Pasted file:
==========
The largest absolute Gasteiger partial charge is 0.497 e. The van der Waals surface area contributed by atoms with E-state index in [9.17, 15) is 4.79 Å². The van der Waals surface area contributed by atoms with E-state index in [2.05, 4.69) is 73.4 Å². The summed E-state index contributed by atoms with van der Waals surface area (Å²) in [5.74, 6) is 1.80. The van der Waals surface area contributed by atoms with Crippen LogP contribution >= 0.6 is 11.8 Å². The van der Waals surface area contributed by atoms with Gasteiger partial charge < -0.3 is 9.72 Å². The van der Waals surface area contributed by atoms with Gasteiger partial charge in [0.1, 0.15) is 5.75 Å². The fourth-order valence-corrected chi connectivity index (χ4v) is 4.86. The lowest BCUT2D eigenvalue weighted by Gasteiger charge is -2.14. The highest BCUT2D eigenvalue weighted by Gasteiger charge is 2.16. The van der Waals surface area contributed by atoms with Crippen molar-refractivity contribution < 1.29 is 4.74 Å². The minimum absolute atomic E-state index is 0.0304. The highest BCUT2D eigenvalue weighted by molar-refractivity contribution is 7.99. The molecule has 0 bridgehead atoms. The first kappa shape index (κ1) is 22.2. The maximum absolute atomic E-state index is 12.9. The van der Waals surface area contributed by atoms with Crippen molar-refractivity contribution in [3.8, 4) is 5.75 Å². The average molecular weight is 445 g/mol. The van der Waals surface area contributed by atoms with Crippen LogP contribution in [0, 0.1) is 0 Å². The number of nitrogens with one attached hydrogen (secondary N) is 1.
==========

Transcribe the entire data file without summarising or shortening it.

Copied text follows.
The largest absolute Gasteiger partial charge is 0.497 e. The van der Waals surface area contributed by atoms with E-state index in [9.17, 15) is 4.79 Å². The van der Waals surface area contributed by atoms with E-state index in [2.05, 4.69) is 73.4 Å². The summed E-state index contributed by atoms with van der Waals surface area (Å²) in [5.74, 6) is 1.80. The van der Waals surface area contributed by atoms with Crippen LogP contribution >= 0.6 is 11.8 Å². The van der Waals surface area contributed by atoms with Gasteiger partial charge < -0.3 is 9.72 Å². The van der Waals surface area contributed by atoms with Gasteiger partial charge in [0.1, 0.15) is 5.75 Å². The fourth-order valence-corrected chi connectivity index (χ4v) is 4.86. The lowest BCUT2D eigenvalue weighted by Gasteiger charge is -2.14. The highest BCUT2D eigenvalue weighted by Gasteiger charge is 2.16. The van der Waals surface area contributed by atoms with Crippen molar-refractivity contribution < 1.29 is 4.74 Å². The minimum absolute atomic E-state index is 0.0304. The highest BCUT2D eigenvalue weighted by molar-refractivity contribution is 7.99. The molecule has 0 bridgehead atoms. The first kappa shape index (κ1) is 22.2. The maximum absolute atomic E-state index is 12.9. The van der Waals surface area contributed by atoms with Crippen molar-refractivity contribution in [3.8, 4) is 5.75 Å². The average molecular weight is 445 g/mol. The van der Waals surface area contributed by atoms with Crippen LogP contribution in [0, 0.1) is 0 Å². The number of nitrogens with one attached hydrogen (secondary N) is 1.